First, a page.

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Sierra LaMar case: DA to seek death penalty against murder suspect

Antolin Garcia-Torres will face the death penalty in alleged kidnap and murder of 15-year-old Sierra La Mar
Santa Clara County Dist. Atty. Jeff Rosen will try his first death-penalty case in alleged murder of teen
Santa Clara County D.A. in Sierra LaMar murder case: 'This defendant should face the ultimate penalty'

The Santa Clara County district attorney announced Monday that he will seek the death penalty against a man accused of kidnapping and murdering 15-year-old Sierra LaMar, a Morgan Hill teenager who disappeared on her way to school more than two years ago.

Her body has not been found.

A grand jury indicted Antolin Garcia-Torres on the charges earlier this year. He was also indicted on charges of attempting to kidnap three other women during carjackings in 2009. 

Sierra, a vibrant cheerleader, left for school on the morning of March 16, 2012, but never arrived. A day later, deputies found her cellphone less than a mile from her home; the following day, they located her black and pink Juicy Couture purse — with her underwear and San Jose Sharks jersey folded neatly inside.

Physical evidence linked Garcia-Torres and his vehicle to the case and he was arrested in May 2012.

In a brief statement Monday morning, Dist. Atty. Jeff Rosen said he had communicated his decision to the court, defense counsel and Sierra's family.

“Given the facts of this case and after a comprehensive review by a committee of senior prosecutors, I have concluded that this defendant should face the ultimate penalty," he said. "Now, we will go forward with the prosecution of all four crimes against the defendant. Upon a guilty verdict for kidnapping and murdering Sierra LaMar, there is an additional hearing for the jury to decide if the death penalty is the appropriate punishment.”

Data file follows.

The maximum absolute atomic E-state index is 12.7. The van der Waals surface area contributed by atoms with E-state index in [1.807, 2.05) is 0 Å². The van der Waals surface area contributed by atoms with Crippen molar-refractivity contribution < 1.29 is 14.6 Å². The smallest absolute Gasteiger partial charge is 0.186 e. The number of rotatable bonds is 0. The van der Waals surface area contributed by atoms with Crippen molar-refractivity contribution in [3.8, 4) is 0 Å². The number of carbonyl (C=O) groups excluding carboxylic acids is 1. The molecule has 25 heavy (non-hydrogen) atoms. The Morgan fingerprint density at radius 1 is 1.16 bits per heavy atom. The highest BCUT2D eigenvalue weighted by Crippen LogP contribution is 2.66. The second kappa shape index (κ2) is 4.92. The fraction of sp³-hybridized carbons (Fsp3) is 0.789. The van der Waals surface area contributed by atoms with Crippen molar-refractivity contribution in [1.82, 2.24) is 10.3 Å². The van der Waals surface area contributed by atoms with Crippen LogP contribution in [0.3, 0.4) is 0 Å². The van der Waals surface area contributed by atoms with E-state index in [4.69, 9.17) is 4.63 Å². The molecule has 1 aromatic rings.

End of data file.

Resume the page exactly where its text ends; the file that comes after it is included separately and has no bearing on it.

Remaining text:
Rosen said he would not be commenting further in order “to ensure that the defendant receives a fair trial."

On the advice of his attorney, Garcia-Torres had declined to enter a plea to charges for more than a year. As a result, Rosen took the case to the grand jury. That indictment, handed down in February, ensured that the matter could proceed directly to trial without a preliminary hearing.

Sierra's disappearance triggered an outpouring of volunteer support during numerous search efforts. Turning out to help were members of the public, families of other kidnapped loved ones whose bodies had been located after similar searches, and a young woman who had been kidnapped as a child but escaped her captor. 

 

Copyright © 2015, Los Angeles Times
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